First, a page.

On yer bike: 1904/5 Mars-Carette

FMM Curator Wayne Harley goes to Mars on a trike…

This month we take a look at what must be one of the rarest vehicles in the FMM collection – our 1904/5 Mars-Carette. I say this as I’ve never come across another example since I’ve been involved at the museum, be that in person, in publications or even on the web. Very little has been written on these rear ‘Forecar-type’ tricycles, and basically only states that they were produced between 1904 and 1905 by the Mars Motor Company at Finchley, London and should not be confused with Germany’s Mars-Werke AG that operated around the same time. This trike was Mars’ only model and was known as the Carette, a simple two-passenger vehicle where the passenger sat in front of the rider – ‘operator’ – in an exquisite wicker chaise-lounge type seat while the rider sits behind in a typical upright cyclist position.

What is interesting is that the Carette is fitted with a White & Poppe total loss four-stroke petrol engine. The history behind these power plants is story all on its own. White & Poppe in Coventry, England, was founded by two friends, Alfred White and Peter August Poppe, who were proprietary engine and gearbox manufacturers. The company was registered in 1899 and even produced arms and munitions during the second Anglo-Boer war. They later became famous for their involvement with commercial vehicle manufacturers Dennis Brothers, who used White & Poppe engines in their vehicles and who, in 1919, bought out the engine maker.

But I digress. So just how does this Mars-Carette perform and what kind of drive or ride could a person expect? Now I must be totally honest here as this example hasn’t run for some years; I last rode on it back in 2008 and at the Heidelberg Museum, and that hair-raising experience is not something one can easily forget! And this is not because of the unmanageable performance, but more a case of needing four hands and both feet almost all the time just to get this tricycle to go in one direction. I’m going to start by saying the side-valve, water-cooled engine is claimed to produce 4 horsepower (3 kW), but these feel more like four Shetland ponies, which makes just moving along almost as difficult as pushing the Carette around with flat tyres…

Once you have expended almost every last breath you have in your body crank-starting the motor and trying to stir those ponies into life, you can finally mount this tricycle and hope to high heaven it doesn’t stall forcing you to start all over again.
After advancing the spark timing with a lever mounted on the left-hand side of the crossbar just above the fuel tank, depress the clutch pedal on the left running board, before selecting first gear with the tank-mounted gear lever just ahead of the spark advance lever. With your right hand you up the revs with the throttle lever, which is mounted to the right of the spark advance. And you do need to get everything pointed in the same direction before you release the clutch. While your hands are busy getting the revs up, sorting the spark advance and selecting first gear, you have to hold on to the handlebars while steering with that extra set of hands I spoke about. I hope you are still following me. It takes a lot to get this contraption moving…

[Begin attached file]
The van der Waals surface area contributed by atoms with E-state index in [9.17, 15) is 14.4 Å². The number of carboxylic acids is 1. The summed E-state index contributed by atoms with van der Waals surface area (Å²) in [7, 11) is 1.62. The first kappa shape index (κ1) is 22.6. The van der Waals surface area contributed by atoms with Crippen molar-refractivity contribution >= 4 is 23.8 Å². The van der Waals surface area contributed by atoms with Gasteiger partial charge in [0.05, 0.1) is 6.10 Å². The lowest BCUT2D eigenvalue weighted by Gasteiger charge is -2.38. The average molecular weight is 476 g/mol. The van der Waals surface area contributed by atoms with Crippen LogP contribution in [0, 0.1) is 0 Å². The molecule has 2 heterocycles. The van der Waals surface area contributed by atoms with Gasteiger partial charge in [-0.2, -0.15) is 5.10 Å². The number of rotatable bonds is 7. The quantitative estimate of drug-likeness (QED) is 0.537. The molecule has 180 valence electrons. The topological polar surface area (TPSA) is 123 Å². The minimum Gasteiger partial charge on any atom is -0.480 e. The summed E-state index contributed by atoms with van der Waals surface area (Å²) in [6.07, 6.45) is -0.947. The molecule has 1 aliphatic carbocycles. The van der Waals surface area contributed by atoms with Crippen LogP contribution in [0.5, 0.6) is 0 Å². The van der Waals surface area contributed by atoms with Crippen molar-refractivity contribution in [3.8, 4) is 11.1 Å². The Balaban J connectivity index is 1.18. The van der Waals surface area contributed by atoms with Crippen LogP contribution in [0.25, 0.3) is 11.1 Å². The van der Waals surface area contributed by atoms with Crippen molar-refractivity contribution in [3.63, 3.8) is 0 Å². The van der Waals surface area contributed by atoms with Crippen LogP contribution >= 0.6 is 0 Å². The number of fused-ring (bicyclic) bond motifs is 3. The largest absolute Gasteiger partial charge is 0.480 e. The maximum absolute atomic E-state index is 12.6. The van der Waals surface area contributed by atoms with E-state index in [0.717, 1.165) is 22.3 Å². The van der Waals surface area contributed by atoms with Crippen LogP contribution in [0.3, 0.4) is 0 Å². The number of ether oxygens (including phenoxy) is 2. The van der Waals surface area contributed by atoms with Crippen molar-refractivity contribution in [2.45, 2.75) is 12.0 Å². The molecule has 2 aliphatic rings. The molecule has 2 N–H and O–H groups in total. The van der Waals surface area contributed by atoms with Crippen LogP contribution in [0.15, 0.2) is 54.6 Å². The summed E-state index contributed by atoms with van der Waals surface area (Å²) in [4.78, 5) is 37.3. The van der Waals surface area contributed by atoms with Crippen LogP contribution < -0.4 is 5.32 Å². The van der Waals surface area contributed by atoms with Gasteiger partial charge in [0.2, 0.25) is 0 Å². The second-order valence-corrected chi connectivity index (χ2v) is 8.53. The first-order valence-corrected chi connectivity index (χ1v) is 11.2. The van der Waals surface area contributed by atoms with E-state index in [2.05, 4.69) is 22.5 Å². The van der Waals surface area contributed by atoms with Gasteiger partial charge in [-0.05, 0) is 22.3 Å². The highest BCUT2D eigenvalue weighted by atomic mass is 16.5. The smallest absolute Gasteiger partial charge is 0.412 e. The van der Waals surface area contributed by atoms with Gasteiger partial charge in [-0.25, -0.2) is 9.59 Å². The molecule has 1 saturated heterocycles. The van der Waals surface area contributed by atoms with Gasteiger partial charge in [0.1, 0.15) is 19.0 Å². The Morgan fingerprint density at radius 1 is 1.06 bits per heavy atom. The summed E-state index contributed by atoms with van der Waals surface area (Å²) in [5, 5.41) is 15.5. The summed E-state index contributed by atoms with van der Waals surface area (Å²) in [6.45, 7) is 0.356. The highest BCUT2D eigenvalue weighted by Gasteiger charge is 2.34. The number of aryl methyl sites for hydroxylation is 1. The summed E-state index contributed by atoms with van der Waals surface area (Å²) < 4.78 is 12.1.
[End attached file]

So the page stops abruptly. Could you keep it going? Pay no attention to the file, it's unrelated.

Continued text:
Steering is achieved with the aid of standard classic bicycle handlebars and a very basic tie-rod system that is very direct and with no consideration for caster or camber in the front steering geometry. Control is horrible, almost backyard box-cart type handling. It’s at this point you become very grateful there are only four horses and two gears, as top speed cannot be more than 30-35 km/h. To bring this machine to a standstill you need to use all the brakes you have on board, which are totally inadequate even at a very low speed The front 4-inch drum cable brakes are activated with a lever on the left-hand side of the handlebar, but are so basic it’s almost impossible to balance them so expect to veer off left or right. The rear 4-inch bow brake is applied via the pedal on the right-hand side of the running board at the same time in the vain hope it might just help. At this point you should be remembering to throttle back but only enough so as not to stall then you need to depress the clutch, select neutral or first gear with the same hand that you have just used to throttle back. Oh, and please remember to keep steering!

On top of all this fettling while riding, it must be remembered the engine is a total loss design, which means the rider also needs to control the oil flow to the engine by means of the hand-operated plunger pump also mounted to the side of the tank.

The Mars-Carette is by no means the most comfortable machine ever made. A simple Brooks leather bicycle seat is all you have in the line of so-called comfort. The pipe steel frame is totally rigid and with no suspension at all, the ride is bone-jarringly harsh. Then the cherry on the cake must be the brass radiator at your feet; this is an open system so, as the vehicle gets hot, if no cooling air can pass through the radiator at low speeds, the water tends to boil. And without the luxury of any suspension, water starts spurting and splashing out of the small copper spout on the radiator directly onto the rider’s leg. All of which simply adds to the experience of riding this Mars-Carrete. It is easy to see why it was not a great success and was only in production for two years.